Officers may use field sobriety tests and drug recognition experts (DREs) to determine impairment. Chemical tests, such as blood or urine tests, are also used to detect the presence of drugs.


Penalties for DUID are the same as for alcohol-related DUIs, including fines, imprisonment, and license suspension.

Challenging the Stop

One common defense is to challenge the legality of the traffic stop. If the officer lacked reasonable suspicion to stop the vehicle, any evidence obtained may be inadmissible.

Questioning the Accuracy of Tests

Defendants may challenge the accuracy of field sobriety tests, breathalyzer tests, or chemical tests. Factors such as improper calibration or administration can be used to dispute the results.

Medical Conditions

Certain medical conditions can mimic signs of intoxication. For example, diabetes or neurological disorders may cause symptoms similar to impairment.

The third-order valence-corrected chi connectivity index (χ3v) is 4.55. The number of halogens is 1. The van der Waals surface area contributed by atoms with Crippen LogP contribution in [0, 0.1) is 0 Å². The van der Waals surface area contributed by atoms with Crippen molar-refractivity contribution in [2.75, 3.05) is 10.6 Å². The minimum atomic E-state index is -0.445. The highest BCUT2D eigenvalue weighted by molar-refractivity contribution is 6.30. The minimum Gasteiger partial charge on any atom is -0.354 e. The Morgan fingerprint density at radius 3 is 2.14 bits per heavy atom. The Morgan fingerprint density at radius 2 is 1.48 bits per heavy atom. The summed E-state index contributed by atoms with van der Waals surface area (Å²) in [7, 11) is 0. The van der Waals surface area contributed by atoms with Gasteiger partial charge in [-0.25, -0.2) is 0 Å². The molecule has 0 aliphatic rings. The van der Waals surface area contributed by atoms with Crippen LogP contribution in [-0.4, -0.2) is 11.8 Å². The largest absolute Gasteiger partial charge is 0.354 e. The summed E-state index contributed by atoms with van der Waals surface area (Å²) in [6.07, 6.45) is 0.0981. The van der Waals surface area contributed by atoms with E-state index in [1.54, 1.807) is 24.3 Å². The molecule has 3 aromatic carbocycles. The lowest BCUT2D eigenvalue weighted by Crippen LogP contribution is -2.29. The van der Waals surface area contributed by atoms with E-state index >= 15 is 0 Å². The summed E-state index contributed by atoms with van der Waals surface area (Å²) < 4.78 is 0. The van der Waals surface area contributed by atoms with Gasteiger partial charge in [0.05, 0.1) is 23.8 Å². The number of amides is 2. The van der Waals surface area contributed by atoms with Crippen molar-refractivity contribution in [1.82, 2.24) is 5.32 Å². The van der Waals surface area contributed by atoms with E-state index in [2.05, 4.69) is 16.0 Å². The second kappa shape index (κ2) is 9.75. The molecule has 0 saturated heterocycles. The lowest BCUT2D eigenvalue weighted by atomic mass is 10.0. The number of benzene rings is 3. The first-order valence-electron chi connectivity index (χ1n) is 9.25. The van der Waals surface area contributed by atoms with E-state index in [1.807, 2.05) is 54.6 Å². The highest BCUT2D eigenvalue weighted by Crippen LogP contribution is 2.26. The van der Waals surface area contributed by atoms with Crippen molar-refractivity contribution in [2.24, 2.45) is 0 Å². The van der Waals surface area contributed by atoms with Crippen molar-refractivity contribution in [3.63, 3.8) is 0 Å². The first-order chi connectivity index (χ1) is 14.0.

Rising BAC Defense

The rising BAC defense argues that the defendant's BAC was below the legal limit while driving but increased by the time the test was administered.

Resources and Support

Connecticut Department of Motor Vehicles (DMV)

The Connecticut DMV provides information on license suspension, IID requirements, and reinstatement procedures. Visit their website at Connecticut DMV - DUI.

Connecticut General Assembly

The Connecticut General Assembly's website offers access to state statutes, including DUI laws. Visit CGS § 14-227a for more information.

Several organizations and law firms specialize in DUI defense. They provide legal representation and advice for those facing DUI charges.

Alcohol Education Programs

Connecticut offers alcohol education programs for DUI offenders. These programs aim to reduce recidivism and promote responsible behavior.


Understanding DUI laws in Connecticut is crucial for drivers to avoid severe legal consequences. This article has provided a detailed overview of the definitions, penalties, legal processes, and resources related to DUI offenses in the state. By adhering to these laws and seeking appropriate legal assistance when needed, individuals can navigate the complexities of DUI charges more effectively.

For more information, visit official resources such as the Connecticut DMV and the Connecticut General Assembly.